This seems like the ideal time to share my favourite list – Liberal Democrat policies included in our 2010 Manifesto, which have been delivered by our team in Government.

The list includes some of the most socially democratic policies this country has seen for a generation – achievements which, for all the obvious reasons, do not get the press they deserve.

Please share this list with your family and friends. Let them know that while the Tories and Labour have been bickering away in PMQs, our team has been calmly getting on with the job. Britain is a better place for having Lib Dems in government:

  • Investing nearly £1 billion to crack down on tax avoidance, raising an extra £9 billion per year by 2015
  • Providing £400 million to give respite breaks to carers who work over 50 hours a week
  • Delivered on the key Lib Dem pledge of a £2.5bn Pupil Premium to bring extra funding to disadvantaged students. Its rate has now been increased further and is £1,300 per eligible pupil in primary schools and £935 per eligible pupil in secondary schools in 2014-15
  • Increase Capital Gains Tax to 28% for higher rate taxpayers whilst keeping it at 18% for basic rate taxpayers
  • Delivering an £800 tax cut to 25.4 million people by raising the income tax threshold to £10,500 in 2015, with 3.2 million low paid people being taken out of having to pay income tax at all
  • Creating a new, simple single state pension – a Citizen’s Pension – set above the basic means test level
  • Restored the link between pensions and earnings, which had been scrapped by Margaret Thatcher
  • Reinvigorating Britain’s Apprenticeship programme
  • Phased out the compulsory retirement age
  • Investing around £400 million to make psychological therapies available for those who need them, including for the first time children and adolescents (England)
  • Increased funding for dementia research by 150%, reaching £66.3 million by 2014-15 (England & Wales)
  • Ensured the Government maintained the commitment to end child poverty by 2020
  • Banned private sector wheel-clamping to put an end to rogue clampers (England & Wales)
  • Scrapped the expensive and impractical ID cards programme
  • Mapped out the Government’s path to renewable energy to 2050, including massive investment in low carbon electricity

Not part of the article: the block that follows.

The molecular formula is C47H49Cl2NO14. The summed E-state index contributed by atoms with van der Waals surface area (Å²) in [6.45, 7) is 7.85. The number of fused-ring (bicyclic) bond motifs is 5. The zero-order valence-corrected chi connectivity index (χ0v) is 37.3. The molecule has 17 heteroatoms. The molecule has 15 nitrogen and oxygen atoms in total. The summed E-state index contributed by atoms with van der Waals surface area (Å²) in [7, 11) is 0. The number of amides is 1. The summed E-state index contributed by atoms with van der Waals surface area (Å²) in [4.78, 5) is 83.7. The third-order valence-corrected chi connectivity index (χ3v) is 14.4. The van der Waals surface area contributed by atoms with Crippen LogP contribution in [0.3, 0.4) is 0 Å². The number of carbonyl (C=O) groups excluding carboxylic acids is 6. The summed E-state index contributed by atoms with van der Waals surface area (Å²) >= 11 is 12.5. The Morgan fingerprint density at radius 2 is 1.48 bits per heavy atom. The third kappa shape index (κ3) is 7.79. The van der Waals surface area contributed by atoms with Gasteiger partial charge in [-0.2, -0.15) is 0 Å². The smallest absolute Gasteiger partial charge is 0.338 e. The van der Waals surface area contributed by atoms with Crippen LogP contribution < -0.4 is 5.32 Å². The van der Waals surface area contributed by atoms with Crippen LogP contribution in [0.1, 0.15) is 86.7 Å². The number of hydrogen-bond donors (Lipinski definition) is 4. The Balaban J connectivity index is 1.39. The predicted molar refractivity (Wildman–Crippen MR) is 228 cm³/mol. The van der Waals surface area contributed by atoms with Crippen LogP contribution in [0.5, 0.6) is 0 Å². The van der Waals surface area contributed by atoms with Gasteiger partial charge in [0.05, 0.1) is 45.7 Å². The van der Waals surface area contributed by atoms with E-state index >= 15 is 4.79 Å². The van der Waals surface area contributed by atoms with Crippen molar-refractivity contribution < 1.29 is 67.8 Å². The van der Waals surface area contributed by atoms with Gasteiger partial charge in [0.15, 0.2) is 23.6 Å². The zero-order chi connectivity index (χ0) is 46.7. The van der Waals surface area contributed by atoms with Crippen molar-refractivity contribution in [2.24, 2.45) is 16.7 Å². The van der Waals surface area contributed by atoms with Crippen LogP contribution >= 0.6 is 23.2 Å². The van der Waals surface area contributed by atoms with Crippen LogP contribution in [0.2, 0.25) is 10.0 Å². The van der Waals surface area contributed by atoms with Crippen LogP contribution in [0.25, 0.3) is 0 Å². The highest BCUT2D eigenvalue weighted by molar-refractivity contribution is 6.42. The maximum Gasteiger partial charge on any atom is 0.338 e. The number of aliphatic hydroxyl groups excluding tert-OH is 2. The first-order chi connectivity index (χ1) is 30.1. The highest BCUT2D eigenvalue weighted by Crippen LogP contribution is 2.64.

• Banned new coal-fired power stations that don’t have Carbon Capture and Storage technology
  • Ensured the overseas aid budget was protected from cuts – and hit the international 0.7% of GDP target from 2013
  • Planted 1 million trees in England, the first government tree planting programme since the 1970s
  • Doubled Britain’s production of renewable energy
  • Created a Green Investment Bank, triggering an extra £15 billion of investment in green infrastructure by 2014-15
  • Introduced the Green Deal, letting people pay for energy efficient home improvements with the savings on their energy bills
  • Scrapped burdensome Home Information Packs and improved energy performance certificates to make them more user-friendly (England & Wales)
  • Improved our libel laws, including making it harder for companies to silence their critics and improving freedom for academics to publish their research (England & Wales)
  • Strengthened freedom of speech by removing the offence for using ‘insulting’ language from Section 5 of the Public Order Act
  • Secured a judicial inquiry into Britain’s role in torture and rendition
  • End the routine detention of children for immigration purposes
  • Removed innocent people’s DNA from the police database (England & Wales)
  • Vetoed the Snooper’s Charter plans to monitor everyone’s online activity
  • Ensured there is no replacement of the costly Trident nuclear weapons system this Parliament
  • Ended the rule forcing people to buy a pension annuity at 75
  • Taking 3.2 million low earners out of income tax altogether through the key Lib Dem policy of raising the basic income tax threshold
  • Established the Equitable Life Payment Scheme and begun payments to people who lost their money, ending years of stalling under Labour
  • Agreed to the Vickers Report recommendation to separate retail and investment banking
  • Introduced a banking levy so the banks pay a their fair share of tax

 

If you would like to join my campaign to represent Newbury and West Berkshire, please do contact me on judith.bunting@wbld.org.uk.